01 Feb 2022
As the world continues to adapt to the uncertainty that comes with living through a pandemic, the shipping industry was one of many that experienced disruptions as a result of the outbreak. It has since seen the sector pivot and deal with the challenges it presented, but we still needed to be and be prepared for the challenges that come in 2022. To help plan ahead, here are four trends that HullWiper MD Simon Doran sees playing out this year.
1. An increase in shipping costs
A report by the United Nations Conference on Trade and Development (UNCTAD) indicates that soaring shipping container prices are not likely to decrease anytime soon. The current surge in container freight rates could increase global import price levels by 11% and consumer price levels by 1.5% between 2022 and 2023.
Continued demand for ocean freight from Asia to the US, a lack of capacity and countless pandemic-related delays has played a role in soaring shipping rates. While these rates have remained steady since the start of the year, a critical hurdle for the maritime sector right now continues to be the disruption in the supply chain, with nearly 600 container ships stuck outside ports worldwide since October 2021. Experts within the maritime sector predict that the rise in shipping costs could continue until around February 2022 and broker BRS said in its latest market report that for tankers a sustained recovery for the suffering sector may not come until 2023, unless vessel scrapping sees a dramatic upturn.
2. More delays
A major backlog continues to hamper operations, as evidenced by the average delays on shipping from China to Europe increasing by up to six days in December 2021.
As consumers continue to spend at a healthy rate, the industry is scrambling to meet the demand and vessels are having to sit at ports longer as they wait to load and unload containers. According to the Marine Exchange of Southern California, a record 109 ships were waiting to enter the ports of Los Angeles and Long Beach in early January. Europe has not come out unscathed as 19 ships off the ports of Rotterdam and Antwerp wait to unload. Congested ports and production delays have been two contributing factors to these schedule disruptions with delays likely to continue into 2022.
3. The rise of automation
There has been a swift move into a more digitalised and automated world as the industry adapts and finds new ways to keep trade flowing as efficiently as possible. While a range of digital innovations and solutions have been brought about as a means to adhere to COVID health and safety protocols, it has also aided in increasing competitiveness and enhancing overall operational efficiency. The transition towards digitalisation and automation has galvanised the industry towards achieving its goal of zero emissions by 2050.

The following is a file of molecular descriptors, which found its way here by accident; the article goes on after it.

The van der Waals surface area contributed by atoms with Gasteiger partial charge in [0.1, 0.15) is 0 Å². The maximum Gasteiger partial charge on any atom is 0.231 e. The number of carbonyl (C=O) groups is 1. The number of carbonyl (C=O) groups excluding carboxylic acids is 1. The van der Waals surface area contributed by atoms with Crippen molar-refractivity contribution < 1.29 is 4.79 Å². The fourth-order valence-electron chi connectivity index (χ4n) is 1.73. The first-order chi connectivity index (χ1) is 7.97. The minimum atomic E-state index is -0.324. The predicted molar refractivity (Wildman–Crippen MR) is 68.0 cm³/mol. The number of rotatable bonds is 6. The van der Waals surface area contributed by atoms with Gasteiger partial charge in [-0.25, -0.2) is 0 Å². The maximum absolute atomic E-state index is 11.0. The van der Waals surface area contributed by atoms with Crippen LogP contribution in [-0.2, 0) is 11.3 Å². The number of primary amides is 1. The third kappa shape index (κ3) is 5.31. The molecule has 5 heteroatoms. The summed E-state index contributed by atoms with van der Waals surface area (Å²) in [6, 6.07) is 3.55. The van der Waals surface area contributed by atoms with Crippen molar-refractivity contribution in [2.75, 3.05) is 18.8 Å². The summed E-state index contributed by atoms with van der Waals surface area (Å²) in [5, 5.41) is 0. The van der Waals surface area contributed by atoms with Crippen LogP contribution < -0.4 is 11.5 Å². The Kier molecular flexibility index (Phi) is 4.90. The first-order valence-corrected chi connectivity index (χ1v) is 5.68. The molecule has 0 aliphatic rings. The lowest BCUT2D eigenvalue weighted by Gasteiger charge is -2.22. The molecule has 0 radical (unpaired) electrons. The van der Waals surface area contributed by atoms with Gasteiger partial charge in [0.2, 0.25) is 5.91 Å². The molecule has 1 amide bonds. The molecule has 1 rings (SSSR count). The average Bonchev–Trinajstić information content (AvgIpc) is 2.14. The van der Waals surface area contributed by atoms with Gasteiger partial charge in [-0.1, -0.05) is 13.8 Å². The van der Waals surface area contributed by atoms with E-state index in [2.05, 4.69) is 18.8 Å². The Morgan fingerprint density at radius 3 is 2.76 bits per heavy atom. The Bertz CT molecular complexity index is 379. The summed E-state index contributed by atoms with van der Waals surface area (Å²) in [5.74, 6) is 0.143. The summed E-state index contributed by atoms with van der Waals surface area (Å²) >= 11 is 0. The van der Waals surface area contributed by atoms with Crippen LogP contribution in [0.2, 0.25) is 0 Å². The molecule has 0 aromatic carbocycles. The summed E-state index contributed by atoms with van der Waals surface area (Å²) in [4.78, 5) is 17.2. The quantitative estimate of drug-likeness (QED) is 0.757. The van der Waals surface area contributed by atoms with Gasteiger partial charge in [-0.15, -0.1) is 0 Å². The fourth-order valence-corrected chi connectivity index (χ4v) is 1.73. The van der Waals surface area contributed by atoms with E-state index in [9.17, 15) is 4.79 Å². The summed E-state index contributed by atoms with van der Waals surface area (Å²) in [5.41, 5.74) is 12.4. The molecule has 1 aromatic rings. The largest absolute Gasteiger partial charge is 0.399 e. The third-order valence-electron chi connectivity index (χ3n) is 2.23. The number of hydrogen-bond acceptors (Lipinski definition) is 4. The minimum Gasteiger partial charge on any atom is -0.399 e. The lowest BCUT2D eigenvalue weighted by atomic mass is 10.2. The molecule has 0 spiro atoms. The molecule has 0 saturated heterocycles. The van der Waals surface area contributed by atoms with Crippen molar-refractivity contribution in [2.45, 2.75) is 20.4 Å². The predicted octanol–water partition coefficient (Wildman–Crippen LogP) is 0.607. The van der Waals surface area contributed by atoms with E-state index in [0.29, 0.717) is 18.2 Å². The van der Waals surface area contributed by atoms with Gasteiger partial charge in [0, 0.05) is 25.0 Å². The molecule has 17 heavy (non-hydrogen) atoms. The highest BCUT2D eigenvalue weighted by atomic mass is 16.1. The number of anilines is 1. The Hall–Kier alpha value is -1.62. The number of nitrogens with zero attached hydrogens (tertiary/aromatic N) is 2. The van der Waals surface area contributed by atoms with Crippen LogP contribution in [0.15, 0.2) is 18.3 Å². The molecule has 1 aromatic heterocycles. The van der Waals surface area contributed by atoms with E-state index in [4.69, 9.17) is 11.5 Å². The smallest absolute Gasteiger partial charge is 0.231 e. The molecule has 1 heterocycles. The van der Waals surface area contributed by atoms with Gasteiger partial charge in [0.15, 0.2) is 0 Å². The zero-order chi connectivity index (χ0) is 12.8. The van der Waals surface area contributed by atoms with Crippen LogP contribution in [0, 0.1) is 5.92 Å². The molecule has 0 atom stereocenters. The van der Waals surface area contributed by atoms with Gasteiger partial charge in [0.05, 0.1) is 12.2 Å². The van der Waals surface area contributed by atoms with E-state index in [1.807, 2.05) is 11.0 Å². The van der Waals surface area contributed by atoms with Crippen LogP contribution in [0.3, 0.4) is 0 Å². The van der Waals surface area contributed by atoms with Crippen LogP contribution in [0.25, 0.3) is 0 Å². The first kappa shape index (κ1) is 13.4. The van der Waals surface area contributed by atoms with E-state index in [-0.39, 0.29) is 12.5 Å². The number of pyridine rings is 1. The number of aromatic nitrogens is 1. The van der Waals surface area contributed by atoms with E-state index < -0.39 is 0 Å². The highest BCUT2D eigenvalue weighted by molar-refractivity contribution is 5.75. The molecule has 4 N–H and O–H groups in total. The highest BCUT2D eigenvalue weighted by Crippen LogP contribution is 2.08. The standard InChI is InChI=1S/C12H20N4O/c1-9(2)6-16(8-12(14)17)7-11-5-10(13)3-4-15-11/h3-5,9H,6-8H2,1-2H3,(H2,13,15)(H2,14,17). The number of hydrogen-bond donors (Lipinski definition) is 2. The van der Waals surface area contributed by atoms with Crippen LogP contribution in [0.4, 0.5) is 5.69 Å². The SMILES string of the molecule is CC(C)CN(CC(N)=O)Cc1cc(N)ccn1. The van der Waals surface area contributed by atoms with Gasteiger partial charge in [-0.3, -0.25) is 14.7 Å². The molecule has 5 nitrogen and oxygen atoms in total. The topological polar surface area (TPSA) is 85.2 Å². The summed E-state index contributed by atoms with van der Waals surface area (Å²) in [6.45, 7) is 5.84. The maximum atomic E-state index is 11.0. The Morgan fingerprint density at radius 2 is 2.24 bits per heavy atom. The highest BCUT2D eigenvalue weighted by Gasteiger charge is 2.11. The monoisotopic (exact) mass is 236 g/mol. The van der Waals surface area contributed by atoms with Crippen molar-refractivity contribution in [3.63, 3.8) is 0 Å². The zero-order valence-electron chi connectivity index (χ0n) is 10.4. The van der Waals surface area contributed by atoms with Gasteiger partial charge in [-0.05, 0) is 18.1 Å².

Countless ports across the globe have adopted smart technologies with the aim of cutting costs and doing less while achieving more. An example of one of the ports leading this charge is Holland’s Port in Rotterdam with the implementation of robotic offloading technology. This automated method has seen the increase of productivity and speed to make the process as smooth as possible.
4. Sustainability remains a key spoken word and a focus
Sustainability has been a focal point for the maritime world over the last few years. Reaching the target of a 50% reduction in CO2 emissions by 2050 remains firmly on the agenda - development of green technologies such as the innovative app GreenSteam and the implementation of eco-friendly shipping practices such as regular hull cleaning are just a few practices the industry is utilising to mitigate the contributions we’ve made to harmful gas emissions.
A growing concern around the state of our planet has also given rise to the eco-conscious consumer. Consumers are increasingly questioning the environmental price tag of their purchases - they are looking to align themselves with companies that share their green values, with around 70% of consumers opting to pay 5% more on goods and services that are more environmentally friendly.
As the world embraces a sustainable future and attempts to mitigate the effects of climate change, businesses will have to adapt and face the challenges that come with going green but will ultimately reap the profitable rewards.